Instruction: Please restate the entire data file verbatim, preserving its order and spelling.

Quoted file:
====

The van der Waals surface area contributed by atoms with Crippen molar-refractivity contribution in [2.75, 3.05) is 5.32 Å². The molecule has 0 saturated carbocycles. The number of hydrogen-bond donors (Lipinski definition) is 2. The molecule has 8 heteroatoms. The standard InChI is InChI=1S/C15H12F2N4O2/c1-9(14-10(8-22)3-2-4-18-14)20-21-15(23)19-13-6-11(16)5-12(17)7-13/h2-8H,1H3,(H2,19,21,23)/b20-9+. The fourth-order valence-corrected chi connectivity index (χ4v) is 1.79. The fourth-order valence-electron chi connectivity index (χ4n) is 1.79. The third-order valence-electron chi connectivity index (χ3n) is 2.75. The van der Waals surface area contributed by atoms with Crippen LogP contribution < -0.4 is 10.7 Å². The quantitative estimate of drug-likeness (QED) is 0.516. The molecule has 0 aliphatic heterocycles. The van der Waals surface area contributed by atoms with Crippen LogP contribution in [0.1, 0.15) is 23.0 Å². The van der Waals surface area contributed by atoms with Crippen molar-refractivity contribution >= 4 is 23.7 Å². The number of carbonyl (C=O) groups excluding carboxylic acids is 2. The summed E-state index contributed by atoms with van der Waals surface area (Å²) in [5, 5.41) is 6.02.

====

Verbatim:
The van der Waals surface area contributed by atoms with Crippen molar-refractivity contribution in [2.75, 3.05) is 5.32 Å². The molecule has 0 saturated carbocycles. The number of hydrogen-bond donors (Lipinski definition) is 2. The molecule has 8 heteroatoms. The standard InChI is InChI=1S/C15H12F2N4O2/c1-9(14-10(8-22)3-2-4-18-14)20-21-15(23)19-13-6-11(16)5-12(17)7-13/h2-8H,1H3,(H2,19,21,23)/b20-9+. The fourth-order valence-corrected chi connectivity index (χ4v) is 1.79. The fourth-order valence-electron chi connectivity index (χ4n) is 1.79. The third-order valence-electron chi connectivity index (χ3n) is 2.75. The van der Waals surface area contributed by atoms with Crippen LogP contribution < -0.4 is 10.7 Å². The quantitative estimate of drug-likeness (QED) is 0.516. The molecule has 0 aliphatic heterocycles. The van der Waals surface area contributed by atoms with Crippen LogP contribution in [0.1, 0.15) is 23.0 Å². The van der Waals surface area contributed by atoms with Crippen molar-refractivity contribution >= 4 is 23.7 Å². The number of carbonyl (C=O) groups excluding carboxylic acids is 2. The summed E-state index contributed by atoms with van der Waals surface area (Å²) in [5, 5.41) is 6.02.